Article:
Biden officially takes over this week!Foreign media: China’s 5G data security must be re-evaluated

This week, Biden will be officially sworn in.

On the tech front alone, there are many unanswered questions in Trump’s America, including antitrust investigations, net neutrality, rural broadband and online privacy, all of which will be handled by Biden.

Not long ago, the “New York Stock Exchange stopped delisting China’s three major operators” had a second reversal. The NYSE’s decision on China’s three major operators was like a child’s play. In this context, issues related to the future attitude of the United States towards China’s telecommunications industry and 5G construction have been brought up again.

On January 15, 2021, local time, foreign media VentureBeat reporter Jeremy Horwitz published an article entitled The Biden administration must re-evaluate Chinese 5G data security. The current government has expressed its own views on how to treat Chinese technology companies – through this article, the position of the US technology circle (at least the position of some people, whose views may also be linked to political positions) can be seen. compiled it without changing the original meaning of the content:

The Biden administration faces quite a few challenges as it takes power this week – the pandemic, a fragile domestic economy, damaged federal agencies, civil rights and nationwide riots are undoubtedly the top five, and “US attitude towards Chinese tech companies” Also worthy of immediate attention.

The reason is that, regardless of where it ranks in the top 10, it creates confusion for the rollout of 5G communications networks around the world and will further damage the credibility of U.S. foreign policy or international data security over the next decade.

Shortly after Huawei and ZTE announced plans to sell 5G products in the U.S., the Trump administration, arguing that they threatened national security, issued a ban that largely restricted both companies.

U.S. officials say the companies selling 5G network hardware could pose a huge risk to the country’s voice and data security.

Given the Trump administration’s frequent disregard for the truth (not to mention Trump’s personal animosity toward China and poor perceptions of technology), the question of whether Chinese companies really pose a threat is a question for technology policymakers and those they serve all are critical.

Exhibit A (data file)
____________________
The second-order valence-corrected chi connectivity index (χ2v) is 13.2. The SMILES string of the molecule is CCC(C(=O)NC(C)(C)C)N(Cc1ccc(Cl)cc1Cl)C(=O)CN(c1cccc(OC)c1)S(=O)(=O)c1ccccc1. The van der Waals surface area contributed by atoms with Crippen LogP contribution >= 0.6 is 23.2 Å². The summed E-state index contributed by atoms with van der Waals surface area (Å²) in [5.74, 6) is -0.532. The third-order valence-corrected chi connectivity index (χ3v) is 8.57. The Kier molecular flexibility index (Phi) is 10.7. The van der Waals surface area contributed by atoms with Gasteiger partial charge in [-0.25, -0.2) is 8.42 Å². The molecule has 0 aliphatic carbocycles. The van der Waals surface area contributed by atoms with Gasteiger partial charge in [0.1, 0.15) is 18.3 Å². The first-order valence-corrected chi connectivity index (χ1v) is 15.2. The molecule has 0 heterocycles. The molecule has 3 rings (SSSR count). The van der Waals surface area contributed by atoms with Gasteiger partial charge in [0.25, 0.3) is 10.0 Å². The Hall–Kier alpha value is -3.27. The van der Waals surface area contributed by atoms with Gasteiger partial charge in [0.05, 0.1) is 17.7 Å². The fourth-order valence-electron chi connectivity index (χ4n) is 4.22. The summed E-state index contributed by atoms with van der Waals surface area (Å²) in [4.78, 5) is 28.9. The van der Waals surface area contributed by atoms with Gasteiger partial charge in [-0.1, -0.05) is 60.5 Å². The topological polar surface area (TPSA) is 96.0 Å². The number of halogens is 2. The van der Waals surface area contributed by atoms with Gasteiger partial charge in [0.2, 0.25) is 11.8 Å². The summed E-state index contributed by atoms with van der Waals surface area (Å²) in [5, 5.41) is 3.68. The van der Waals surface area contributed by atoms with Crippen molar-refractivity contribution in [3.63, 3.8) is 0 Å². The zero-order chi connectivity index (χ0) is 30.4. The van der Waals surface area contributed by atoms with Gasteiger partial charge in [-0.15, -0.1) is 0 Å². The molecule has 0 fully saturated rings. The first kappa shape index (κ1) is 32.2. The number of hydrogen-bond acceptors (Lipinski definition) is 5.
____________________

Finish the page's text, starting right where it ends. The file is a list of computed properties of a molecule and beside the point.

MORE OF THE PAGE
It’s worth emphasizing that concerns about Huawei and ZTE were raised by members of the Congressional Intelligence Committee before the Trump administration, but they were on the back burner until the two companies began supplying 5G network hardware to the U.S. and its allies .

Before being blocked by the US (and some allies), Huawei and ZTE offered to build global 5G networks at prices unmatched by rivals Ericsson, Nokia and Samsung, arguably Chinese-made hardware would Underpins everything—from rural America’s 5G networks to the networks that private and military communications rely on.

From an economic and social justice standpoint, it is important to understand whether the allegations against these companies are fair.

On the one hand, although multiple countries have questioned and reviewed Huawei’s cybersecurity protocols, none of them have made it clear that Huawei equipment is actually being used by the Chinese government.

As recently as January 14, the Trump administration unexpectedly labelled another Chinese phone maker, Xiaomi, as a “Chinese military-related company” and blacklisted it — unless Biden intervenes, which The list will be effective in November 2021.

In this regard, Reuters pointed out:

The expanding blacklist is a major sign of Trump’s consolidation of his tough-on-China legacy as his term draws to a close, and appears to be a way to thwart Biden with multiple diplomatic challenges.

Like Huawei, Xiaomi has denied the allegations.

On the other hand, there are many reasons to be concerned about the threat of data surveillance from China and the potential role of Huawei in enabling it.

China is not only rolling out 5G networks domestically in stages, but also coordinating radio frequency allocation, city coverage, operator charges, etc., but also providing funds to push hardware makers to aggressively compete for overseas business.

While Huawei denies contributing to “China’s threat of data surveillance abroad,” and public evidence suggests that its data security failures were due to negligence rather than proactive data exposure for alleged surveillance, U.S. intelligence officials are likely convinced that Huawei A “network backdoor” has been created, and the door has been opened.

Xiaomi, on the other hand, produces many Electronic devices such as phones, TVs, and watches, and the chips that drive the products come from foreign companies (including Qualcomm). From a data security standpoint, Xiaomi’s risk primarily comes from the person who buys the phone or Wi-Fi router, the “endpoint”.

At first glance, the inclusion of Xiaomi on the list looks like another example of Trump painting with a very broad brushstroke.

Taking the past four years as a lesson, despite the many pressing issues facing a Biden administration, it cannot continue, revise, or discard a range of U.S. data on China without carefully weighing all the evidence at hand and the implications of the relevant choices. Security Policy.

The security of global and domestic communications is at stake, which could free or afflict billions of people around the world for many years to come.


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